Galaxy Tab's Strangely Polarized Reviews

The initial reviews of the Galaxy Tab are out, with the the New York Times' David Pogue giving it a near rave, except for the price. The Wall Street Journal's Walt Mossberg offers a favorable but more mixed review and tech blog Gizmodo absoutely trashes it. How is this possible, are these guys all reviewing the same device? I've not seen such a difference of opinion on a gadget in recent memory.


So yes, the dawn of the would-be iPad is upon us. But the Android tablet concept represents more than just a lame effort to grab a slice of tablet hype. As with Android phones, it represents an alternative that’s different enough to justify its existence. You’re buying into a different approach to size, built-in goodies like cameras and GPS, and the more freewheeling Android app store.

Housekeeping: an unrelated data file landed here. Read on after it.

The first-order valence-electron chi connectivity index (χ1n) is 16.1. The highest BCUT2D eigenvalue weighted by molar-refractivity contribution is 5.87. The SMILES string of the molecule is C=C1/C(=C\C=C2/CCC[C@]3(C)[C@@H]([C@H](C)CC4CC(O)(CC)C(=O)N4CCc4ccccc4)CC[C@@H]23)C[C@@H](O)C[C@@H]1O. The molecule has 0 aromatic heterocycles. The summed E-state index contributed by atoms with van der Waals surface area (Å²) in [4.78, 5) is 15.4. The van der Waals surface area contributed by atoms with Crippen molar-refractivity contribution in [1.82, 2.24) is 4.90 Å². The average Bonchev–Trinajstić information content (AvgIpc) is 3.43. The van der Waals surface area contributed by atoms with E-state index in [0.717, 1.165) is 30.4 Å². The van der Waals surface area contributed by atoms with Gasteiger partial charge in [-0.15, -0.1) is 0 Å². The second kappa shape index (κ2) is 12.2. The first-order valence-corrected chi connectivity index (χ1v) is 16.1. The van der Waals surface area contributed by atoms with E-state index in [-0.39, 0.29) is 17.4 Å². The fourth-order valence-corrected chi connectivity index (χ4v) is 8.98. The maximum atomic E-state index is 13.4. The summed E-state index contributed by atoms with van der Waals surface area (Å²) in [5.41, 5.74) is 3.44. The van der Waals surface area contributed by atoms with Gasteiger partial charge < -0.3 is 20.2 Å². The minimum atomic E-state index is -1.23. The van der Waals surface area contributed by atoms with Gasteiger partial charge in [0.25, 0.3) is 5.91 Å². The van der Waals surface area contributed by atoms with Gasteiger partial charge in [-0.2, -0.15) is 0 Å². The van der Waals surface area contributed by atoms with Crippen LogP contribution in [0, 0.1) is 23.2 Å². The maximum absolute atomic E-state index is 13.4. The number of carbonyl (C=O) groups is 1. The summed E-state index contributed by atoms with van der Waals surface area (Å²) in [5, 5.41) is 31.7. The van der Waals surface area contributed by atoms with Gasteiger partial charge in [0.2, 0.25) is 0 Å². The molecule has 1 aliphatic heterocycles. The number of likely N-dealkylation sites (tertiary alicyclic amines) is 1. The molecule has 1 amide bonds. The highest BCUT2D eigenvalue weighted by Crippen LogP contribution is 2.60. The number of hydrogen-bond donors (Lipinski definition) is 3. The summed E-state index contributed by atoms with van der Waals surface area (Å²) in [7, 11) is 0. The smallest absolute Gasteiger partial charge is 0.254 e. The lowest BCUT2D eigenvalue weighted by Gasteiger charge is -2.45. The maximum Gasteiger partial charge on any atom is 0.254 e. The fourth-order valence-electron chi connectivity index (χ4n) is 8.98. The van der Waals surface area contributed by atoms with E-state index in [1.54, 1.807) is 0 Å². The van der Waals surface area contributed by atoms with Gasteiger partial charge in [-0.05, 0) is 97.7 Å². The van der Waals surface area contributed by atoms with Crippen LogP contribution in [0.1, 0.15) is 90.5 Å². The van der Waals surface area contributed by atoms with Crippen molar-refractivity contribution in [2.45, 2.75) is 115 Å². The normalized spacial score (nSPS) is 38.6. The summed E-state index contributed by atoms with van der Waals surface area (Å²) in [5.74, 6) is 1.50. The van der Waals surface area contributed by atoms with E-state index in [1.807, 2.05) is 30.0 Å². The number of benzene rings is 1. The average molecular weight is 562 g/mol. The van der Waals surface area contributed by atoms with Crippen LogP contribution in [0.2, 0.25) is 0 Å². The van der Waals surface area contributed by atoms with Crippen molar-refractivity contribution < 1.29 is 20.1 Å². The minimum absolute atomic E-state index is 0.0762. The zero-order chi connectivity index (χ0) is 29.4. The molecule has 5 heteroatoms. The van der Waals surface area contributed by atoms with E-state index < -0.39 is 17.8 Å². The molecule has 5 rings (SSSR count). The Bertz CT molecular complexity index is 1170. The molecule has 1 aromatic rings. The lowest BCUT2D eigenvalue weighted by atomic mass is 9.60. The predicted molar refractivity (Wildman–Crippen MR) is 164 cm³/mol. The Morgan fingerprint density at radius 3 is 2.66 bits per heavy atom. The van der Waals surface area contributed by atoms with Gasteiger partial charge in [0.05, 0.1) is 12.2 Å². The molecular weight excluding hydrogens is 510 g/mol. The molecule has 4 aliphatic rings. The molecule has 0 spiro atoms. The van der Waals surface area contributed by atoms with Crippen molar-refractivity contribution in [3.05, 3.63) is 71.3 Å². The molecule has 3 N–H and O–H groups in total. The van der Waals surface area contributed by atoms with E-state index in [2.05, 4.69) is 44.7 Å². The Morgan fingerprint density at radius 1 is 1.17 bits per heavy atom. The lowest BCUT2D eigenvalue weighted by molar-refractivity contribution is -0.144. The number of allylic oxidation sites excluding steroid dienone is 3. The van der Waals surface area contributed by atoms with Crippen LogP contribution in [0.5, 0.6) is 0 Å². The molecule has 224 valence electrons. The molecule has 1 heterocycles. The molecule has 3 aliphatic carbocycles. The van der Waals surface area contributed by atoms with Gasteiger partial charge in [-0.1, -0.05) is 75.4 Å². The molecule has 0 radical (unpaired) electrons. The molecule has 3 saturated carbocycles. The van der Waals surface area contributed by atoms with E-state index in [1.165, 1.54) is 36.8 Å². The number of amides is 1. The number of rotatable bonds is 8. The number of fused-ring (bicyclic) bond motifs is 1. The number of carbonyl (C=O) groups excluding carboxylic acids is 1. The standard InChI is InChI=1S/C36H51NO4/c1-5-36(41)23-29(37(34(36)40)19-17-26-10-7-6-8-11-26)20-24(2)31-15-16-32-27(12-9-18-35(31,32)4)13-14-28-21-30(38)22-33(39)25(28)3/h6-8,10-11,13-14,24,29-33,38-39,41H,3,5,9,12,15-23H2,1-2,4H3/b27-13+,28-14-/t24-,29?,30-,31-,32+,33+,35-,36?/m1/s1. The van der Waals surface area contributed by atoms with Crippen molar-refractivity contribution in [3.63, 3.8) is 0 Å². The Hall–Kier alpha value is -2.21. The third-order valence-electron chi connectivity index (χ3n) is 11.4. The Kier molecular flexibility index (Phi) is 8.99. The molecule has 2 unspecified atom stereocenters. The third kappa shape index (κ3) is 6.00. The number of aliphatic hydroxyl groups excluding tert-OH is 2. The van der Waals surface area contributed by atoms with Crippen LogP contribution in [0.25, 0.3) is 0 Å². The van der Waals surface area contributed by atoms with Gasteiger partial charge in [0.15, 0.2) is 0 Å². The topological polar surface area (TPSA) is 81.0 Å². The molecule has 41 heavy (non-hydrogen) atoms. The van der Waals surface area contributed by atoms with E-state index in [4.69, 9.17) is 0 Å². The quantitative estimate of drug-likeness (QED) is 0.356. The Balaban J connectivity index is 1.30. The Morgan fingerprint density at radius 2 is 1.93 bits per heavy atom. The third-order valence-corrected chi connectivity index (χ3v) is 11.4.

The Tab is attractive, versatile and competitively priced, though monthly cell fees can add up. It’s different enough from the iPad, yet good enough, to give consumers a real choice.


Typically, the point of a compromise is to bring together the best of both sides. The Tab is like a compromise's evil twin, merging the worst of a tablet and the worst of a phone. It has all of the input problems of a tablet, with almost none of the consumption benefits. With more apps geared to its tweener size, it could be a lot better, but it's not clear they're coming anytime soon, if ever. The Tab is an awkward first attempt at this kind of tablet—wait for somebody else to do it better.